I’m crazy about Dude, Sweet Chocolate.
I mean, really: I recently came across a social media post from 2014 when I had returned to work after living in the Philippines, and what had my co-workers surprised me with when I walked in the newsroom? Dude, Sweet.
When I moved into my apartment last week, I had few pantry items: Gummy bears, popcorn kernels, fish sauce and two boxes of Dude, Sweet fudge truffles (those were Hanoi and When Pigs Fly, by the way).
After a longer bike ride, my post-workout treat is sometimes (OK, more often than it should be) half a truffle of one of the fudge options.
There’s a reason Dude, Sweet’s owner Katherine Clapner is known for her chocolate. But her foundation and expertise started in pastry, something she devoted her life to for decades.
“I’m not doing the [monthly Dude, Sweet] tea parties right now; when I’m not doing the tea parties, I don’t get to do the thing that was what I started out my career in, which was baking,” Clapner says.
I remember when she baked kolaches with meat Slow Bone threw her way — there was an incredible beef rib-greens combo that was dynamite. She talked about her cinnamon rolls, too, mentioning how the creamsicle was one of Stephan Pyles’ favorites back in the day.
“Tell me more,” I wanted to ask her. I wanted to hear more about those days, even if she were needing to get to the next customers behind me. Clapner has talent, expertise and stories: She's worked with serious champs, which made her a reputable pastry chef before she got into the chocolate that a number of us are obsessed with.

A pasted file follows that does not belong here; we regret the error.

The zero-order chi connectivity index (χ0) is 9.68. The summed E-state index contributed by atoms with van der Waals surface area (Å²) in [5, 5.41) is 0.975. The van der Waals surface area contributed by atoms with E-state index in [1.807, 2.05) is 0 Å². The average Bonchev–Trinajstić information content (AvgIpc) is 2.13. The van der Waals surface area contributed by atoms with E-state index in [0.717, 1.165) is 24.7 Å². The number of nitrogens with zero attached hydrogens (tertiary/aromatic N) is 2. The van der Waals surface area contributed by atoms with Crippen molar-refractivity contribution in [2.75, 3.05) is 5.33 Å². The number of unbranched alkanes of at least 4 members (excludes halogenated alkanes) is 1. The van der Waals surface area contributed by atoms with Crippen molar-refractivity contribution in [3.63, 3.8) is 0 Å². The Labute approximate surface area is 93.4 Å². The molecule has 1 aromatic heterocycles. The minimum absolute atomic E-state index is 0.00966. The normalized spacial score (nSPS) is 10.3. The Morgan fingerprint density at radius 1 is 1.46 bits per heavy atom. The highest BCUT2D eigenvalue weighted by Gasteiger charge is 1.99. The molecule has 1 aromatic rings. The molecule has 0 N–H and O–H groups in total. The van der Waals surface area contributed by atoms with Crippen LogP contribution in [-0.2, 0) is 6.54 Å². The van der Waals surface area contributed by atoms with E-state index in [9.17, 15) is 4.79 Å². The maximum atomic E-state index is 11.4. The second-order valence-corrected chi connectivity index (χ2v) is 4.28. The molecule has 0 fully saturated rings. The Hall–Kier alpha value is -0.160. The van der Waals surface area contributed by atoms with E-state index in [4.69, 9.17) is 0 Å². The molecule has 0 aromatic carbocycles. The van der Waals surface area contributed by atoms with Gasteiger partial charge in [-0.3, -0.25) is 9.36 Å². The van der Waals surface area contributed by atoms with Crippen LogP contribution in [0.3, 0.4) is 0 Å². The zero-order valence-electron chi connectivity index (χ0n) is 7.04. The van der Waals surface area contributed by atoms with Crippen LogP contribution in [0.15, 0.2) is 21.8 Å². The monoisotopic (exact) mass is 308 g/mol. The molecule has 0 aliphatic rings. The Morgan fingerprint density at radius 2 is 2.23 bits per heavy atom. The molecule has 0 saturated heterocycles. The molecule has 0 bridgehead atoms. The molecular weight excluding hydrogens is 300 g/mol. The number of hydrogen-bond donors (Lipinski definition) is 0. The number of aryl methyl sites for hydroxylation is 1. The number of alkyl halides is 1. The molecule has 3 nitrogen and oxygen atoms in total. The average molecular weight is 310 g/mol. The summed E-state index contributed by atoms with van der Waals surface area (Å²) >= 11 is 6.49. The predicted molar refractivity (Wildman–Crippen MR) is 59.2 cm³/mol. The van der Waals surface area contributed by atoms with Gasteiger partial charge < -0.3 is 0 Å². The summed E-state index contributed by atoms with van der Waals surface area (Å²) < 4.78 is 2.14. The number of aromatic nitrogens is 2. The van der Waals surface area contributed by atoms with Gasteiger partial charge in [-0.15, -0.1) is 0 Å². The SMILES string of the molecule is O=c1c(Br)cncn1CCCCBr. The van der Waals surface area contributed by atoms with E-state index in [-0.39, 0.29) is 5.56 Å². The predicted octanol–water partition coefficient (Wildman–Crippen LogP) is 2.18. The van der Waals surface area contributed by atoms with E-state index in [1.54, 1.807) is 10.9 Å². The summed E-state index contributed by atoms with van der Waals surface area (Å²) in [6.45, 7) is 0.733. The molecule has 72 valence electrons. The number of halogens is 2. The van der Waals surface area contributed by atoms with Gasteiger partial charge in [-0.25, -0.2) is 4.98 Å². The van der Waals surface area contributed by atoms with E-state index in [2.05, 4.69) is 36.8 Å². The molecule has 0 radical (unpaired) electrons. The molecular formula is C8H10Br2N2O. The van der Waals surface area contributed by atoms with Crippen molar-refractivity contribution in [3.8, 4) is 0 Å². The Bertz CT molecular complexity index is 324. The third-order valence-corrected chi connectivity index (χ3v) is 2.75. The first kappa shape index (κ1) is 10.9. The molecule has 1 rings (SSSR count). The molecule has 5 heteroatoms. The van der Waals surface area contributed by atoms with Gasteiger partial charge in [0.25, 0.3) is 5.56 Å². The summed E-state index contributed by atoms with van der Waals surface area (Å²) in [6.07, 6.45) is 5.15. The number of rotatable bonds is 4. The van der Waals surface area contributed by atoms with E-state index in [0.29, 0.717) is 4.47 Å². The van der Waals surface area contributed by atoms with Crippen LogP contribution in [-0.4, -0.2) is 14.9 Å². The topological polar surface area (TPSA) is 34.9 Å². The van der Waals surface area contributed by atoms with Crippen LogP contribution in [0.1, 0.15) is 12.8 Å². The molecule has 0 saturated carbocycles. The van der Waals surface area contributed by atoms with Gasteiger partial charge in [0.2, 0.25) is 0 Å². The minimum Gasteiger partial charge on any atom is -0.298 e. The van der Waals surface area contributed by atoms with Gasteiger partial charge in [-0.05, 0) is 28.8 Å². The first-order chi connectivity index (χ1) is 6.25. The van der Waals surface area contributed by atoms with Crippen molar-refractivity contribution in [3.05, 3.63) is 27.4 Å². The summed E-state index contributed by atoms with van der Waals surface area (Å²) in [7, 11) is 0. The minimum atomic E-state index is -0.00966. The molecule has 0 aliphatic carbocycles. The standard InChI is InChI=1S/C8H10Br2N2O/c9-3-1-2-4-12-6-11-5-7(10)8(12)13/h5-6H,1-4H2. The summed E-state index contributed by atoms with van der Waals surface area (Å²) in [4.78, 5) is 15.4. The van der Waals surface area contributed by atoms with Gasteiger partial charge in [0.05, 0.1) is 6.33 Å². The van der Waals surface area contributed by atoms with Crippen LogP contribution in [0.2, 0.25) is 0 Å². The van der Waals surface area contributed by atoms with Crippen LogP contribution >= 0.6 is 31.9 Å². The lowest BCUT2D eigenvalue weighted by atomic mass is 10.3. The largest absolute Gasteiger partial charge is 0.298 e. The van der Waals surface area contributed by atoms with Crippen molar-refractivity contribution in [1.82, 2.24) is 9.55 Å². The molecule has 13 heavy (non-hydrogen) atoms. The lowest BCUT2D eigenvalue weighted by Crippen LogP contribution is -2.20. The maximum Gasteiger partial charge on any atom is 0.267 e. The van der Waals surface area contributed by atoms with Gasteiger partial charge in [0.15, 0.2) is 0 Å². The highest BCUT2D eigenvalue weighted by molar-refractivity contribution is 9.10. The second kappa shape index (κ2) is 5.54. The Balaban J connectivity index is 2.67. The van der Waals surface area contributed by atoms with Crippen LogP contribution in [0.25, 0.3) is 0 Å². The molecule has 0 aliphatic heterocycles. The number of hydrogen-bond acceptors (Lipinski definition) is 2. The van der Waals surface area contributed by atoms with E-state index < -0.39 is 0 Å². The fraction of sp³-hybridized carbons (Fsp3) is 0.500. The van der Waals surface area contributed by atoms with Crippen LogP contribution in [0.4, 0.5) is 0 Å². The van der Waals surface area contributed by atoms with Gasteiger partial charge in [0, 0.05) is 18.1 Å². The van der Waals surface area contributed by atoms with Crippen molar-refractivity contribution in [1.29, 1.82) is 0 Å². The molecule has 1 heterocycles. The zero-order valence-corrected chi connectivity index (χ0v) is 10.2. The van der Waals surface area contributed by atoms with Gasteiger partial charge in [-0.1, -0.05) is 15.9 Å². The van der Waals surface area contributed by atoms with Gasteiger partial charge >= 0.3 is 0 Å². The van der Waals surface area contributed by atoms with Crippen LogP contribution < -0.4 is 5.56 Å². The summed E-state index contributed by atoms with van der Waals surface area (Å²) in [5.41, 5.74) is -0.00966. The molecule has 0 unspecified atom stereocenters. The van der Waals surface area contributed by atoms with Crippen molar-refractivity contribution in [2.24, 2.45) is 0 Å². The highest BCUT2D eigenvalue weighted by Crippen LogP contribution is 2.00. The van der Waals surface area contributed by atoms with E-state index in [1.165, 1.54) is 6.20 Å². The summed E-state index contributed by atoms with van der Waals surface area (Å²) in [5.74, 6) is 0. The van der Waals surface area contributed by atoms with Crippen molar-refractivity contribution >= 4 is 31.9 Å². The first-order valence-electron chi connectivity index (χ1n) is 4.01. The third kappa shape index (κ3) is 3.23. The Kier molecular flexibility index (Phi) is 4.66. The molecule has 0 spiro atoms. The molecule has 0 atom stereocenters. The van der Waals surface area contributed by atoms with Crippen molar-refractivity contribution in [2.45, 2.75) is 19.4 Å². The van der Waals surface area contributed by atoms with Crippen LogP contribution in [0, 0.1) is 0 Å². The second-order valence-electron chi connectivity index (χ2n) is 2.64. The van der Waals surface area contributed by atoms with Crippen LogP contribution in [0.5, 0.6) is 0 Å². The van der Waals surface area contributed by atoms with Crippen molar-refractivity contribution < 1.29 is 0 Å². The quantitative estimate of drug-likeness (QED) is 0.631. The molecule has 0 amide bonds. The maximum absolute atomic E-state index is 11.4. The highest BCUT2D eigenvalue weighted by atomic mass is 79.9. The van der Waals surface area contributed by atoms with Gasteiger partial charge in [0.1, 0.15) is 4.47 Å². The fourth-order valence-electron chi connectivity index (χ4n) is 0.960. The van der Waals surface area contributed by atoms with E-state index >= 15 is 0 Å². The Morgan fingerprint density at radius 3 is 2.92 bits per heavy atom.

"Katherine's unlike any pastry chef I ever had," Pyles says. "She expedited, she worked the line, she could do it all ... I would travel a lot, and she would do all this research about where I was going, and I'd come back and she'd have all these ideas. No one ever did that.
"She has no fear, which means don't get in the way of her and her dreams."
And right now, that's exploring recipes to bring us something new (to us, anyway).
“A few of these recipes I’ve used, some of the main recipes, the motherland of recipes, come from a very particular part of my culinary history. ... I think it was when I worked at the Windsor Court in New Orleans, when it was in the top five in the world,” she says. “I learned more in the three years when I was with [Shayne Gorring] as his assistant than my entire career. I learned more about food from Stephan, but as far as the mechanics of pastry, it was all Shayne Gorring.”
Today, selling pastries on the weekend is keeping some things afloat.
“Doing the pastries saves my home ... It was a way to keep our name out there, it was a way to pay my mortgage,” Clapner says.
Before COVID-19 hit Dallas, Clapner was running her two Dude, Sweet shops, in the Bishop Arts District and downtown, and occasionally baking at monthly tea parties or collaborating with photographer Manny Rodriguez for pastries and cortados at his beautiful West Dallas studio. Her last round was a selection of Cubano pastries that were just surprisingly good. I’m no expert in Cuban pastry, but Azúcar Ice Cream Company’s Suzy Batlle is. Batlle, who’s from Miami, raved about them and talked about how excited she was to share them with her mother.